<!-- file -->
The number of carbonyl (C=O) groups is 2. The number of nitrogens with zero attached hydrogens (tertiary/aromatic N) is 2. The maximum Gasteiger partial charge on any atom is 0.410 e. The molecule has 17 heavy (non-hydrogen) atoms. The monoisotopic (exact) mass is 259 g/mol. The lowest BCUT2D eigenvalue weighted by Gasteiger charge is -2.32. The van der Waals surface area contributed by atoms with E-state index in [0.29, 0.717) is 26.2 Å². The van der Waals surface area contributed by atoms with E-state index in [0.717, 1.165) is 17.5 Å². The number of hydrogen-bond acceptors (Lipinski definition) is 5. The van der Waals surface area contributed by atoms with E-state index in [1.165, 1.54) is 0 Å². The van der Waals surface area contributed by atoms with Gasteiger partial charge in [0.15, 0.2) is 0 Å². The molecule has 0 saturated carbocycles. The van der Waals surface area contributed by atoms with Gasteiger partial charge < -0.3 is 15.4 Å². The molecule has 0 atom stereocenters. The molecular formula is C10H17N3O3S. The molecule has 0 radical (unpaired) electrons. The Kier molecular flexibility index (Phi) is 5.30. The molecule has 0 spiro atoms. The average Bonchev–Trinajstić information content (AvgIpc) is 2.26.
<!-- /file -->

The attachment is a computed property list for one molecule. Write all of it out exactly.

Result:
The number of carbonyl (C=O) groups is 2. The number of nitrogens with zero attached hydrogens (tertiary/aromatic N) is 2. The maximum Gasteiger partial charge on any atom is 0.410 e. The molecule has 17 heavy (non-hydrogen) atoms. The monoisotopic (exact) mass is 259 g/mol. The lowest BCUT2D eigenvalue weighted by Gasteiger charge is -2.32. The van der Waals surface area contributed by atoms with E-state index in [0.29, 0.717) is 26.2 Å². The van der Waals surface area contributed by atoms with E-state index in [0.717, 1.165) is 17.5 Å². The number of hydrogen-bond acceptors (Lipinski definition) is 5. The van der Waals surface area contributed by atoms with E-state index in [1.165, 1.54) is 0 Å². The van der Waals surface area contributed by atoms with Gasteiger partial charge in [0.15, 0.2) is 0 Å². The molecule has 0 saturated carbocycles. The van der Waals surface area contributed by atoms with Gasteiger partial charge < -0.3 is 15.4 Å². The molecule has 0 atom stereocenters. The molecular formula is C10H17N3O3S. The molecule has 0 radical (unpaired) electrons. The Kier molecular flexibility index (Phi) is 5.30. The molecule has 0 spiro atoms. The average Bonchev–Trinajstić information content (AvgIpc) is 2.26.